A Compressed Classical Description of Quantum States

Authors David Gosset, John Smolin

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Author Details

David Gosset
  • IBM T. J. Watson Research Center, Yorktown Heights, USA
  • Department of Combinatorics and Optimization and Institute for Quantum Computing, University of Waterloo, Canada
John Smolin
  • IBM T. J. Watson Research Center, Yorktown Heights, USA


DG thanks Scott Aaronson, Sergey Bravyi, Aram Harrow, Shelby Kimmel, Yi-Kai Liu, Ashley Montanaro, and Oded Regev for helpful discussions. We thank Sergey Bravyi for his Clifford-manipulation code, and Robin Kothari for pointing out the relevance of the lower bound from Ref. [Gavinsky et al., 2007].

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David Gosset and John Smolin. A Compressed Classical Description of Quantum States. In 14th Conference on the Theory of Quantum Computation, Communication and Cryptography (TQC 2019). Leibniz International Proceedings in Informatics (LIPIcs), Volume 135, pp. 8:1-8:9, Schloss Dagstuhl – Leibniz-Zentrum für Informatik (2019)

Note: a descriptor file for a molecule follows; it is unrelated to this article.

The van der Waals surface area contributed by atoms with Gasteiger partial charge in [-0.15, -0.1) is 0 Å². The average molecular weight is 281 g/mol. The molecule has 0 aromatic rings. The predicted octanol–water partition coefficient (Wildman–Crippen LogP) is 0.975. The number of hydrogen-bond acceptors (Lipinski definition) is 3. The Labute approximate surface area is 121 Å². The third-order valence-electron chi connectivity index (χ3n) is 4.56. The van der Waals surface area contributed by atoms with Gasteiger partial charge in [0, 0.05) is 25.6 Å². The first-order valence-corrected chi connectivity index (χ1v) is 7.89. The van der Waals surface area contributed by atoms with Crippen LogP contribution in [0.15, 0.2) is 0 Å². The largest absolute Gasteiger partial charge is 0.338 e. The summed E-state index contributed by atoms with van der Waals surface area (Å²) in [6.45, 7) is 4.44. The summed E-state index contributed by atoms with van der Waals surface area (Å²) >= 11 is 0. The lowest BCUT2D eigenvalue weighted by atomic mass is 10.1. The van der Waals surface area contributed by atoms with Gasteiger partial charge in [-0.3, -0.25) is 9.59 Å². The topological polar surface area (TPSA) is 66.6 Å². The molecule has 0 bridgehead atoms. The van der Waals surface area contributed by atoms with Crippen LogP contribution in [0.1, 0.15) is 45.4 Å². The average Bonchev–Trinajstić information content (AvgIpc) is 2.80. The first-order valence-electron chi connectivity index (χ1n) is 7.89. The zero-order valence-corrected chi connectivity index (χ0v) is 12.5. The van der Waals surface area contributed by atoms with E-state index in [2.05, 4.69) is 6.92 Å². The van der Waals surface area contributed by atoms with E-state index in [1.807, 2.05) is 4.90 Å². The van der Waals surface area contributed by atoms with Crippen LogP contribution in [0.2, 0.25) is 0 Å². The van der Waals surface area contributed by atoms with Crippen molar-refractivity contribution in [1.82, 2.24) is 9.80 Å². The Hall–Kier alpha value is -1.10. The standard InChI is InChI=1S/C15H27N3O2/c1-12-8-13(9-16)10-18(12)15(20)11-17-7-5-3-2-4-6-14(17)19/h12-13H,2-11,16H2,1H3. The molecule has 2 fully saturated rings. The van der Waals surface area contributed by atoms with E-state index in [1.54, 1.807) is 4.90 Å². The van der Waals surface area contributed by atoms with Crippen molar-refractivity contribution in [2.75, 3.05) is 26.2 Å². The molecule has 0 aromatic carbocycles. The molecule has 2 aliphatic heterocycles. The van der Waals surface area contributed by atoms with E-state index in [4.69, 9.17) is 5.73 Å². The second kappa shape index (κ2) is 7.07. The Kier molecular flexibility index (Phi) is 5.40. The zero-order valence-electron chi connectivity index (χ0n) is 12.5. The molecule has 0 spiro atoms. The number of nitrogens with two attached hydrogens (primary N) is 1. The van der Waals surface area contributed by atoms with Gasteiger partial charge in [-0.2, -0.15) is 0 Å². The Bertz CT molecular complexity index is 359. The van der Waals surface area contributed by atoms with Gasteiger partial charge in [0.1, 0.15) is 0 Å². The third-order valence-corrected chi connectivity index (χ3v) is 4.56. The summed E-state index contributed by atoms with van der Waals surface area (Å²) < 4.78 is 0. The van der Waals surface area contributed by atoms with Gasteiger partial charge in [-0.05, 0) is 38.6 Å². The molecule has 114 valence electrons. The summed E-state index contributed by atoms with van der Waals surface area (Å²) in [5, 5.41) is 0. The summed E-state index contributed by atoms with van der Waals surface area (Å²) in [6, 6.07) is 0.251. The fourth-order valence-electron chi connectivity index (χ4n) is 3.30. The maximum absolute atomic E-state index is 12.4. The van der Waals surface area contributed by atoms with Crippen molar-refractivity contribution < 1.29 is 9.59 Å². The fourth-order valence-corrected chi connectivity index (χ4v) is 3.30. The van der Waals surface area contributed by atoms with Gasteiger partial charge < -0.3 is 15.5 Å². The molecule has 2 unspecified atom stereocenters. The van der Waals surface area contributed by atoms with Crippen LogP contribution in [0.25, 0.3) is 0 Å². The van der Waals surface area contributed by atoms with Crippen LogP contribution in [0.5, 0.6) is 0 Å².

We show how to approximately represent a quantum state using the square root of the usual amount of classical memory. The classical representation of an n-qubit state psi consists of its inner products with O(sqrt{2^n}) stabilizer states. A quantum state initially specified by its 2^n entries in the computational basis can be compressed to this form in time O(2^n poly(n)), and, subsequently, the compressed description can be used to additively approximate the expectation value of an arbitrary observable. Our compression scheme directly gives a new protocol for the vector in subspace problem with randomized one-way communication complexity that matches (up to polylogarithmic factors) the optimal upper bound, due to Raz. We obtain an exponential improvement over Raz’s protocol in terms of computational efficiency.

Subject Classification

ACM Subject Classification
  • Theory of computation → Quantum computation theory
  • Theory of computation → Quantum complexity theory
  • Quantum computation
  • Quantum communication complexity
  • Classical simulation


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